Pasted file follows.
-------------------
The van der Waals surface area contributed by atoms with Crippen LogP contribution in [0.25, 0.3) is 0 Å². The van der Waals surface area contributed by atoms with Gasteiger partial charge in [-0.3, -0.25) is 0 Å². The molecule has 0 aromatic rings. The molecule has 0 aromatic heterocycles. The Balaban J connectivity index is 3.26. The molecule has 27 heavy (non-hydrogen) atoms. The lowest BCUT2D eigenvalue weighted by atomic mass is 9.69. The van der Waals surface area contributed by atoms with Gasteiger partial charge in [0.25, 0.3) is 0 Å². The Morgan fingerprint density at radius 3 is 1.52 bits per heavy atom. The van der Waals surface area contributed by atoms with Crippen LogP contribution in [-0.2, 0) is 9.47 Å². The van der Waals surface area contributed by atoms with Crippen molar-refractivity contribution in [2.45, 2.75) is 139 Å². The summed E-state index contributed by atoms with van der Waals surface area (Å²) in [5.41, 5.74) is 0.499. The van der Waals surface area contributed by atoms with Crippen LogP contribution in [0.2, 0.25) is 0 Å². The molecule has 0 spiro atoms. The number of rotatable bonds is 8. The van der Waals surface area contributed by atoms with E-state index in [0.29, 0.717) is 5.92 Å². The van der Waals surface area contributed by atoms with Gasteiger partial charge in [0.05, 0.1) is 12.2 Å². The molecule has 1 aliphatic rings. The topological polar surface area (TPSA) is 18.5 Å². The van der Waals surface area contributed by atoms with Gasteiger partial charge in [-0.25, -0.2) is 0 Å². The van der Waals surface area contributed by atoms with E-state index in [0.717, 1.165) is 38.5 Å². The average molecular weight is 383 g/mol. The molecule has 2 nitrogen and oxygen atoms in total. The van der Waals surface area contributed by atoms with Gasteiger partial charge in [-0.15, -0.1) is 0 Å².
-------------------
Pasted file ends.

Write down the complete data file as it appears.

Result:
The van der Waals surface area contributed by atoms with Crippen LogP contribution in [0.25, 0.3) is 0 Å². The van der Waals surface area contributed by atoms with Gasteiger partial charge in [-0.3, -0.25) is 0 Å². The molecule has 0 aromatic rings. The molecule has 0 aromatic heterocycles. The Balaban J connectivity index is 3.26. The molecule has 27 heavy (non-hydrogen) atoms. The lowest BCUT2D eigenvalue weighted by atomic mass is 9.69. The van der Waals surface area contributed by atoms with Gasteiger partial charge in [0.25, 0.3) is 0 Å². The Morgan fingerprint density at radius 3 is 1.52 bits per heavy atom. The van der Waals surface area contributed by atoms with Crippen LogP contribution in [-0.2, 0) is 9.47 Å². The van der Waals surface area contributed by atoms with Crippen molar-refractivity contribution in [2.45, 2.75) is 139 Å². The summed E-state index contributed by atoms with van der Waals surface area (Å²) in [5.41, 5.74) is 0.499. The van der Waals surface area contributed by atoms with Crippen LogP contribution in [0.2, 0.25) is 0 Å². The molecule has 0 spiro atoms. The number of rotatable bonds is 8. The van der Waals surface area contributed by atoms with E-state index in [0.29, 0.717) is 5.92 Å². The van der Waals surface area contributed by atoms with Gasteiger partial charge in [0.05, 0.1) is 12.2 Å². The molecule has 1 aliphatic rings. The topological polar surface area (TPSA) is 18.5 Å². The van der Waals surface area contributed by atoms with Gasteiger partial charge in [-0.25, -0.2) is 0 Å². The van der Waals surface area contributed by atoms with E-state index in [0.717, 1.165) is 38.5 Å². The average molecular weight is 383 g/mol. The molecule has 2 nitrogen and oxygen atoms in total. The van der Waals surface area contributed by atoms with Gasteiger partial charge in [-0.15, -0.1) is 0 Å².